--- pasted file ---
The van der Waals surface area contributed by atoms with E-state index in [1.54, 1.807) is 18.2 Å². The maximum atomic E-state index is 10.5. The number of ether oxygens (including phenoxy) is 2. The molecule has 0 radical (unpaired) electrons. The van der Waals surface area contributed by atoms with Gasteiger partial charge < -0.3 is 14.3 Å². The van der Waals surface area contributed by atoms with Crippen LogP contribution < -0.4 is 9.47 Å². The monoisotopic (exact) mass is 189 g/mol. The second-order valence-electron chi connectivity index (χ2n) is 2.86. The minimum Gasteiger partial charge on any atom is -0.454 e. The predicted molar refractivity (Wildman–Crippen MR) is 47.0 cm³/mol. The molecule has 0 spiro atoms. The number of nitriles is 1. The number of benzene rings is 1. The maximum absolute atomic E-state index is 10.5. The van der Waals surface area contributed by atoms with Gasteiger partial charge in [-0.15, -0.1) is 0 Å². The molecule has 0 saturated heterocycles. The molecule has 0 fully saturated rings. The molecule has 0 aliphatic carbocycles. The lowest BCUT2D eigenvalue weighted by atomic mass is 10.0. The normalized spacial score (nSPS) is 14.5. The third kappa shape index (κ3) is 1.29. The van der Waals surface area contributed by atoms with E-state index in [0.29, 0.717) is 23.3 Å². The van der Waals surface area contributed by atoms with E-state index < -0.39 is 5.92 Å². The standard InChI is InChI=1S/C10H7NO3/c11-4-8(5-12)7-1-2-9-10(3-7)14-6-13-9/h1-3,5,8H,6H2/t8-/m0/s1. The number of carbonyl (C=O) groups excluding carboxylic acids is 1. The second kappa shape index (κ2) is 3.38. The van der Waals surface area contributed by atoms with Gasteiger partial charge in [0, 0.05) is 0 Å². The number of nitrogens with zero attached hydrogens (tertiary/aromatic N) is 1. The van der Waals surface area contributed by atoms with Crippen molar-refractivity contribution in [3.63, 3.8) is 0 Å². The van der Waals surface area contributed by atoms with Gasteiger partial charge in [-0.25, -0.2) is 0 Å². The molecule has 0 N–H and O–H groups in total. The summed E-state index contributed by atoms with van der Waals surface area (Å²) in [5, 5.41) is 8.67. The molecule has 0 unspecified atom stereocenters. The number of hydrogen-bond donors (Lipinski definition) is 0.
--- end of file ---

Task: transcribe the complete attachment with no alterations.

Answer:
The van der Waals surface area contributed by atoms with E-state index in [1.54, 1.807) is 18.2 Å². The maximum atomic E-state index is 10.5. The number of ether oxygens (including phenoxy) is 2. The molecule has 0 radical (unpaired) electrons. The van der Waals surface area contributed by atoms with Gasteiger partial charge < -0.3 is 14.3 Å². The van der Waals surface area contributed by atoms with Crippen LogP contribution < -0.4 is 9.47 Å². The monoisotopic (exact) mass is 189 g/mol. The second-order valence-electron chi connectivity index (χ2n) is 2.86. The minimum Gasteiger partial charge on any atom is -0.454 e. The predicted molar refractivity (Wildman–Crippen MR) is 47.0 cm³/mol. The molecule has 0 spiro atoms. The number of nitriles is 1. The number of benzene rings is 1. The maximum absolute atomic E-state index is 10.5. The van der Waals surface area contributed by atoms with Gasteiger partial charge in [-0.15, -0.1) is 0 Å². The molecule has 0 saturated heterocycles. The molecule has 0 fully saturated rings. The molecule has 0 aliphatic carbocycles. The lowest BCUT2D eigenvalue weighted by atomic mass is 10.0. The normalized spacial score (nSPS) is 14.5. The third kappa shape index (κ3) is 1.29. The van der Waals surface area contributed by atoms with E-state index in [0.29, 0.717) is 23.3 Å². The van der Waals surface area contributed by atoms with E-state index < -0.39 is 5.92 Å². The standard InChI is InChI=1S/C10H7NO3/c11-4-8(5-12)7-1-2-9-10(3-7)14-6-13-9/h1-3,5,8H,6H2/t8-/m0/s1. The number of carbonyl (C=O) groups excluding carboxylic acids is 1. The second kappa shape index (κ2) is 3.38. The van der Waals surface area contributed by atoms with Gasteiger partial charge in [0, 0.05) is 0 Å². The number of nitrogens with zero attached hydrogens (tertiary/aromatic N) is 1. The van der Waals surface area contributed by atoms with Crippen molar-refractivity contribution in [3.63, 3.8) is 0 Å². The van der Waals surface area contributed by atoms with Gasteiger partial charge in [-0.25, -0.2) is 0 Å². The molecule has 0 N–H and O–H groups in total. The summed E-state index contributed by atoms with van der Waals surface area (Å²) in [5, 5.41) is 8.67. The molecule has 0 unspecified atom stereocenters. The number of hydrogen-bond donors (Lipinski definition) is 0.